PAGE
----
I asked one of my clients to give their thoughts:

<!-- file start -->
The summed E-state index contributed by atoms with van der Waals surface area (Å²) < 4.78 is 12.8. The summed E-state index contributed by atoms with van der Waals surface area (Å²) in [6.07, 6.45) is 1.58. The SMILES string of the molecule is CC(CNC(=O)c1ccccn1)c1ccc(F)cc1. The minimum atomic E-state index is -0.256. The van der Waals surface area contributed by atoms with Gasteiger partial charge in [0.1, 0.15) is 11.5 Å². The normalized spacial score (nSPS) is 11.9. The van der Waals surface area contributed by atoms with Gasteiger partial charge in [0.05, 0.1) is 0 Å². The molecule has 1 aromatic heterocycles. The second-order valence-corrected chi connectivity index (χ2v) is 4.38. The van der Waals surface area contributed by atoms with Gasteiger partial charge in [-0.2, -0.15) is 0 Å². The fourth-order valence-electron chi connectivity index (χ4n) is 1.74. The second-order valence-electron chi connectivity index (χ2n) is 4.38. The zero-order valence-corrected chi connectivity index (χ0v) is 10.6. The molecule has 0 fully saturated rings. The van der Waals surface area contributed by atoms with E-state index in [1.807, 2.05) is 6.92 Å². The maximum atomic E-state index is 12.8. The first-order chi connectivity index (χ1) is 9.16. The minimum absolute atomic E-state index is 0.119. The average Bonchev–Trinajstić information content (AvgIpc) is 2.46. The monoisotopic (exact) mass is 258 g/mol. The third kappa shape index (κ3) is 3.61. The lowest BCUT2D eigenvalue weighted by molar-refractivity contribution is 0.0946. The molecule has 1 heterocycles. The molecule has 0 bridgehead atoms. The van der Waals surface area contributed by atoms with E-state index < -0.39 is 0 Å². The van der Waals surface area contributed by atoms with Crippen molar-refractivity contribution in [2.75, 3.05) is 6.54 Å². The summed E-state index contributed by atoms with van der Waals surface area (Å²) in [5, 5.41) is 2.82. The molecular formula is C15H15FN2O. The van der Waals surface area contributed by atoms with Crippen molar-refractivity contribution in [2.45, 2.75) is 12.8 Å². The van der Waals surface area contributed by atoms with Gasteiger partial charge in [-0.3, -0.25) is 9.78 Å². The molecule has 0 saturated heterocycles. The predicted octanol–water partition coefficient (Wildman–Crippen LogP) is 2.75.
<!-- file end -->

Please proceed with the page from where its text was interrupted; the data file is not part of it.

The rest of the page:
After the news that the country was going into lockdown we had to have a serious think about therapy sessions. Of course my initial (if slightly selfish) thought was ‘oh no, I can’t possible do therapy online! I am different make an exception!’ Despite the fact that my degree is almost entirely online, so I am used to webinars, zoom and live chat, I still rigidly thought that my emotions had no place in cyber-space. My logical mind (which is where I feel most comfortable), kept on telling me that therapy did not belong in my house, and certainly did not belong in my bedroom where my computer is set up. I’d like to say I embraced it and went in with an open mind but the autistic side of my brain dug my heels in for the first week and didn’t make the most of therapy. Now however, I am a convert! I love having therapy online, in my home and in my bedroom. I have all my grounding tools around me such as my essential oils, my weighted blanket and my sensory toys. There is space to get up and do some squats when I’m dissociating and it has cut down on 2.5 hours travel time each week. Having my therapist there in my surroundings which I have created myself seems so much safer to me. My room is blue – another thing to make me feel safe, and if I’m upset I don’t have to look at the camera. I don’t think Nichola is too fond of this last point, but I really don’t like crying, so having the option to just turn and stroke my dog instead is super-beneficial to me. I guess I do miss the human connection sometimes, so post-covid I would like to have some sessions in person, but overall online is definitely very easily accessible and I recommend it to anybody who has work commitments and can’t make appointments, or lives too far away too travel regularly.